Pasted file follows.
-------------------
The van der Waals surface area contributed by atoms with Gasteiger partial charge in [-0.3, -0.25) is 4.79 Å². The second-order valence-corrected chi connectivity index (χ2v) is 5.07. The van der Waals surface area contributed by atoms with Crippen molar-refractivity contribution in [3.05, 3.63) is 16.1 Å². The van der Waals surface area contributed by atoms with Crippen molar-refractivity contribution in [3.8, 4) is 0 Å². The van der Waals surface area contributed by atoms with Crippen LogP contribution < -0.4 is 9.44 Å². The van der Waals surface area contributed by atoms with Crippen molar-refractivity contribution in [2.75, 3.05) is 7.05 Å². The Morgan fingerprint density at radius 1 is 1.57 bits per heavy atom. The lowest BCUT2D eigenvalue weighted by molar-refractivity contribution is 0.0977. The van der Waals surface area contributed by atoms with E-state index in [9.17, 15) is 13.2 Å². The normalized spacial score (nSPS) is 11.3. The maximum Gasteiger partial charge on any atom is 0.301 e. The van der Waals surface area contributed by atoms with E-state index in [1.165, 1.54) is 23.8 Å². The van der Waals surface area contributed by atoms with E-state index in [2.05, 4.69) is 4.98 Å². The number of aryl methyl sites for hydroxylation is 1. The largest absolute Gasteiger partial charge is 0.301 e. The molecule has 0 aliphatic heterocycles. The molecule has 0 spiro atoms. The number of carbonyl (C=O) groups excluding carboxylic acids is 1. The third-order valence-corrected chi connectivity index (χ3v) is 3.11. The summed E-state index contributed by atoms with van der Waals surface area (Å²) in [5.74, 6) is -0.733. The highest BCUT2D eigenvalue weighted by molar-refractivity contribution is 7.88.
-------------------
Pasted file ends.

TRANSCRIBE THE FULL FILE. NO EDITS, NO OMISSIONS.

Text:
The van der Waals surface area contributed by atoms with Gasteiger partial charge in [-0.3, -0.25) is 4.79 Å². The second-order valence-corrected chi connectivity index (χ2v) is 5.07. The van der Waals surface area contributed by atoms with Crippen molar-refractivity contribution in [3.05, 3.63) is 16.1 Å². The van der Waals surface area contributed by atoms with Crippen molar-refractivity contribution in [3.8, 4) is 0 Å². The van der Waals surface area contributed by atoms with Crippen LogP contribution < -0.4 is 9.44 Å². The van der Waals surface area contributed by atoms with Crippen molar-refractivity contribution in [2.75, 3.05) is 7.05 Å². The Morgan fingerprint density at radius 1 is 1.57 bits per heavy atom. The lowest BCUT2D eigenvalue weighted by molar-refractivity contribution is 0.0977. The van der Waals surface area contributed by atoms with E-state index in [9.17, 15) is 13.2 Å². The normalized spacial score (nSPS) is 11.3. The maximum Gasteiger partial charge on any atom is 0.301 e. The van der Waals surface area contributed by atoms with E-state index in [1.165, 1.54) is 23.8 Å². The van der Waals surface area contributed by atoms with E-state index in [2.05, 4.69) is 4.98 Å². The number of aryl methyl sites for hydroxylation is 1. The largest absolute Gasteiger partial charge is 0.301 e. The molecule has 0 aliphatic heterocycles. The molecule has 0 spiro atoms. The number of carbonyl (C=O) groups excluding carboxylic acids is 1. The third-order valence-corrected chi connectivity index (χ3v) is 3.11. The summed E-state index contributed by atoms with van der Waals surface area (Å²) in [5.74, 6) is -0.733. The highest BCUT2D eigenvalue weighted by molar-refractivity contribution is 7.88.